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It's a great time on TV for American Revolution nerds

As you can see in my contributor bio down below, I am a proud history nerd—and no part of history tickles my fancy more than the good old American Revolution. Ever since National Treasure my eighth-grade history class, I’ve been obsessed with the birth of our country and all of the people and events it involved (particularly one Mr. Benjamin Franklin).

Sam Swank at the Liberty BellJust this past weekend, I visited Philadelphia with some friends and dragged them to nearly every historical landmark in the city so I could geek out. (As proof, here’s a photo of my utter excitement at being near the Liberty Bell, which in all of Revolutionary history, isn’t even that important.) So imagine my delight when I saw an advertisement for Sons of Liberty, a three-part miniseries airing on the History Channel Jan. 25 through 27. My passions for TV and American history have been intersecting a lot lately, and it has made me a very happy former history major.

It’s been a long seven years since the last time the American Revolution got such star treatment on the small screen. In 2008, the HBO miniseries John Adams starring Paul Giamatti and Laura Linney won 13 Emmy awards (and it deserved every single one of them). But since then, there has been nary a shot heard round the world—until last TV season. Now, I think it’s safe to say that the American Revolution is having a moment, and I couldn’t be more excited.

The first place that our Founding Fathers popped up was on Fox’s Sleepy Hollow. In this retelling, Ichabod Crane was a British soldier turned spy for the Colonies during the Revolution. And, for the sake of convenience, Ichabod was besties with all of the Founding Fathers and basically at every important event that happened during the war. This means frequent flashbacks to Colonial times and the American Revolution! The show has given us fun twists on famous figures like Benjamin Franklin (Timothy Busfield), Thomas Jefferson (Steven Weber), and Abigail Adams (Michelle Trachtenberg), while name-dropping many others.

Ichabod Crane and Abbie Mills on Sleepy Hollow

Sure, Sleepy Hollow‘s depiction of history isn’t entirely accurate, since basically everyone important was fighting the British and also a variety of demons and Horsemen of the Apocalypse. But the Revolutionary Easter eggs dropped by Ichabod in his stories and flashbacks are enough to keep this nerd satisfied.

George Washington on TURN: WashingtonA show that’s doing a better job of presenting the actual history of the American Revolution is AMC’s Turn: Washington’s Spies, which helpfully added a subtitle after its first season ended and no one really knew what the show was about. The series revolves around Washington’s spies (see how helpful that subtitle is?), known as the Culper Ring, which is a real, historical thing. The show stars Jamie Bell (Snowpiercer) as Abe Woodhull, one of the main members of the spy ring, and Seth Numrich as Benjamin Tallmadge, the man put in charge of the ring by General Washington (Ian Kahn) himself.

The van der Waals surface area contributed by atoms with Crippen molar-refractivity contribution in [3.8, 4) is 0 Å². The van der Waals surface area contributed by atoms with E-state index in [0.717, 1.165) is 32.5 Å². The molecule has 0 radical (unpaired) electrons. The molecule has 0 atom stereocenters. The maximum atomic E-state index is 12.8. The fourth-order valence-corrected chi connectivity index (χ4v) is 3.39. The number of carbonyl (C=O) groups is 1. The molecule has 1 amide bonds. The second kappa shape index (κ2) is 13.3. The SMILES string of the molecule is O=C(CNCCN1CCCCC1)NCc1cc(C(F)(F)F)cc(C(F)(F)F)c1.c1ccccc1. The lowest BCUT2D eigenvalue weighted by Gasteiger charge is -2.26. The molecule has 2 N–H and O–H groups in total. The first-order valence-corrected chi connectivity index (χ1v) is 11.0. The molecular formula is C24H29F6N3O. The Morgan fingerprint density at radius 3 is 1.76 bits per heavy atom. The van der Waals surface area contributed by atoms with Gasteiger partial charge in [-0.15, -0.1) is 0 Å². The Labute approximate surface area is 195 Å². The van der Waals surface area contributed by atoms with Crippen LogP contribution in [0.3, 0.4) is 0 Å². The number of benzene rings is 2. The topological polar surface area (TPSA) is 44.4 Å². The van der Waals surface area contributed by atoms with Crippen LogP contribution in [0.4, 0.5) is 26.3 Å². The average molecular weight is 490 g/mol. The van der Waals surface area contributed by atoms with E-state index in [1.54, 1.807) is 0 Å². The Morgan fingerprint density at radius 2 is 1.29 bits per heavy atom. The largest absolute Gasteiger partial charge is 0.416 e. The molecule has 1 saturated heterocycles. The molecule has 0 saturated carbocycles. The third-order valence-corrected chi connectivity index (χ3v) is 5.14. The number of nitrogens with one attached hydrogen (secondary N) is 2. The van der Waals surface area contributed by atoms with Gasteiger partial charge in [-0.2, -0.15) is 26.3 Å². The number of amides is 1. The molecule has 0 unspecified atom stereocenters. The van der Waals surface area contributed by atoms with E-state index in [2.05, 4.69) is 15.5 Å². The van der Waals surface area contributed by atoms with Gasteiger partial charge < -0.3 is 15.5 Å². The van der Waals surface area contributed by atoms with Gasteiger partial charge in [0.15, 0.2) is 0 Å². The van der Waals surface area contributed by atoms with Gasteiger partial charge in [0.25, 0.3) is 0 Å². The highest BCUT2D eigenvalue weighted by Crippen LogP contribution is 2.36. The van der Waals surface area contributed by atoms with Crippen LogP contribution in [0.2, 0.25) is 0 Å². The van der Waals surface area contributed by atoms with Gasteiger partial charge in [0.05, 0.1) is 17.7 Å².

Turn takes place near the beginning of the war, while New York is under the control of the British. Abe, a Long Island farmer, is walking the fine line between being loyal to his Loyalist father and the British soldiers crawling all over his home, and helping his childhood friend Caleb by working as a spy for Washington and the militia. We all know how the story ends, but it was exciting to see how the story progressed through the first season as the Culper Ring finally found their footing (and their name).

Abe Woodhull on TURN: Washington

This past summer, even Comedy Central got into the American Revolution game, when Drunk History covered a few Revolutionary figures like Benedict Arnold and real-life BFFs Thomas Jefferson and John Adams in the episode “Philadelphia.”

And all of these moments have led up to Sons of Liberty. The miniseries is “historical fiction, not a documentary” about five of the most famous members of the titular underground rebel organization: Sam Adams (Ben Barnes, The Chronicles of Narnia), John Adams (Henry Thomas, E.T.), Paul Revere (Michael Raymond-James, Once Upon a Time), John Hancock (Rafe Spall, Prometheus), and Dr. Joseph Warren (Ryan Eggold, The Blacklist). The miniseries also features Jason O’Mara (Terra Nova) as George Washington and Dean Norris (Under the Dome) as Benjamin Franklin, because no dramatization of the early days of the country is complete without two of America’s most famous faces.

Sons of Liberty is bound to be one of the best kinds of historical dramatizations: where there’s a nugget of truth there, but everyone is way hotter than they were in real life. (Like, please look at a picture of Sam Adams and then look at Ben Barnes.) And if a pretty face is what people need to get interested in the most fascinating part of our nation’s history, then I am willing to take one for the team and accept Ben Barnes as my Sam Adams (the struggle). I also love any reason for people to play BFrank (my pet name for Dr. Franklin) as the sassy playboy that he was.

Sons of Liberty

So here’s to history! Here’s to hoping people learn that Benjamin Franklin was not, indeed, a president. (I’m looking at you, commercials for Presidents Day sales.) Here’s to folks who drink Sam Adams learning who inspired their beer. Here’s to three-pointed hats and muskets and historically inaccurate British accents. History nerds, one day we may get the Jefferson-Adams friendship biopic we deserve—but in the meantime, let’s enjoy all the historical dramatizations we can get!